The Artist is a curious being. He or she is often confident and somewhat full of themselves one moment and then lacking in confidence and neurotic the next! Many of us are a paradox of existence, holding in tension within us feelings of awesomeness and worthlessness. Now, I’m not saying that all artists are as mad as the proverbial ‘bag of hares’, but in my experience many of us have a somewhat split personality. On the one hand we want to be bronzed and adored, on the other we want to shrink into a hole and hide.
So the idea of the ‘self portrait’ is often a tortuous one for the artist, (unless you’re Rembrandt of course, and then you can’t stop painting yourself! He painted at least 40 paintings, and 31 etchings of himself in case you’re interested), but for many of us it seems like the height of narcissism.
In reality the self portrait is often done out of necessity, nobody else being prepared to sit for you for a day or two. It is also a great exercise in self evaluation for the artist. If you paint a ‘selfie’, then you invariably ask a lot of questions of yourself as you prepare for it and while you’re painting it too!
For me, I wanted to see how much, if any, progress I’d made since I painted the first self portrait that I painted back in January of 2012. Actually I know in reality I had made progress, because with nearly every successive painting after that one, I learnt something new about the medium or execution of the work. Also, I’d found that picture recently, peering out at me from behind a stack of canvasses like some grotesque gargoyle – I should say at this point how much I appreciate the kindness of everyone who made a positive comment about that painting. It was much appreciated and a great confidence booster! – however, not having anything much to work on at the time, I thought a reprise of the subject might not be such a bad idea.
After endless vain attempts to capture an image I wanted to work from, I finally settled on one that seemed to capture my heroic manliness in all its splendor (that’s sarcasm by the way, well… probably).
The reference shot (there was no way I was going to work from a mirror again) was taken in a mirror, hence the reversed logo on the chest. My boys asked a couple of times if I’d spotted that, which I had… thankfully. Actually it was intentional. For those of you like me, geek enough to know your superman…ology, the reversed superman logo is worn by superman’s negative clone, a villain called ‘bizarro’. So while at first glance the portrait could be taken as the artist wishing he was superman (which of course he does), it also displays his inner struggle with that desire, often feeling more like opposite to that ideal. The fact that the t-shirt is black with a splash of red also gave the portrait an interesting visual edge that I really liked, and yes I do know that the red logo on black is in fact Connor Kent’s logo (Superboy). I explained this once to a relative (who shall remain nameless) to which her reply was, “Super…boy!” (incredulous emphasis on the boy). I have not forgotten, and I’m working on the forgiven too, Mrs. Norton!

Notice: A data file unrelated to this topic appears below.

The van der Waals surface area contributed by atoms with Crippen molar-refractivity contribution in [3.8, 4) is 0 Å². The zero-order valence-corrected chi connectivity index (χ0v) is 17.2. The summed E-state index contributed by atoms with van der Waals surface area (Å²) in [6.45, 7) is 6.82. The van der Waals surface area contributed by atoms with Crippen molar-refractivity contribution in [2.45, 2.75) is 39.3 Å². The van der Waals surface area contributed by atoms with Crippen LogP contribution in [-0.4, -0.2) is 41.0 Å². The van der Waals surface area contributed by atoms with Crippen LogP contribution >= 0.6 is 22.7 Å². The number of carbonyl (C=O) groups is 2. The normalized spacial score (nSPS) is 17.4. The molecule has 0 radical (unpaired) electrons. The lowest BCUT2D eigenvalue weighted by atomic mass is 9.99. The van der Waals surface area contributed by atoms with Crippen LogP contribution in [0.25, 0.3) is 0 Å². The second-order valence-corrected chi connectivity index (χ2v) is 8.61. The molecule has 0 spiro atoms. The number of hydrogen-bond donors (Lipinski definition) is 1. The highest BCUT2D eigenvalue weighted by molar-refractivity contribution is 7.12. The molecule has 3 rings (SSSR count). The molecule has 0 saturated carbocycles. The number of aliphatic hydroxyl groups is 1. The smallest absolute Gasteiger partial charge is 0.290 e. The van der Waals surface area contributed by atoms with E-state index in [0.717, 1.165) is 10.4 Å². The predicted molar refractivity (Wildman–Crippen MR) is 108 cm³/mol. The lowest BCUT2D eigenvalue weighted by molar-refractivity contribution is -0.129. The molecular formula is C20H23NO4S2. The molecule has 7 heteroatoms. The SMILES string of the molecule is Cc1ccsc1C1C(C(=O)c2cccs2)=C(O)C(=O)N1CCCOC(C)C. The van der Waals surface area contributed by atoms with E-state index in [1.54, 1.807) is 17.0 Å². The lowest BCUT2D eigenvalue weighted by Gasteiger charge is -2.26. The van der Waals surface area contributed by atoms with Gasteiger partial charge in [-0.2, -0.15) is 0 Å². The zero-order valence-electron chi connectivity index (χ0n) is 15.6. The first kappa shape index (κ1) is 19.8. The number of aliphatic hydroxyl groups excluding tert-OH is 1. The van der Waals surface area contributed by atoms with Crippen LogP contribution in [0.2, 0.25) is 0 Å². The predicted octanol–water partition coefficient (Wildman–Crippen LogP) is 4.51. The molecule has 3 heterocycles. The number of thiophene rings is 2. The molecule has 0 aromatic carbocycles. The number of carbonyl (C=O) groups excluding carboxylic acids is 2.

What I toyed with adding, was a list of words written across the t-shirt that would sum up the person, positive and negative. The idea being that we are all made up of so many things. Who we are is a mixture of good and bad, positive and negative. It might be interesting to ponder what your own list might be. Mine would include: Husband, father, son, brother, uncle, friend, confident, insecure, considerate, inconsiderate, vain, self-conscious, loved, forgiven, thoughtful, forgetful, at peace, in pain, unresolved, restored, paradox, healed, loved… and you could go on ad-infinitum. We are all so many things, but I guess what we choose to be is more important than what we are by nature, nurture, or circumstance.
I didn’t in the end because a) it wouldn’t have worked with the ‘S’ and b) a picture in some way should tell itself and not need a written commentary… probably.
It’s oil on linen 16″x12″:
Detail below. Many times larger than actual size.
It’s getting a bit cold for nocturnal photo shoots in the shed, so this may be last for this year, but the subject was so beautiful I thought a night shot might do it justice.
If you don’t recognise it, the little basket shaped thing in the shot is in fact a poppy, that has slowly decayed over the last few months leaving just the framework of the seed-head. The light is coming from beneath using a tiny led from some disposable thingummy or other and shone through a hole in the bench.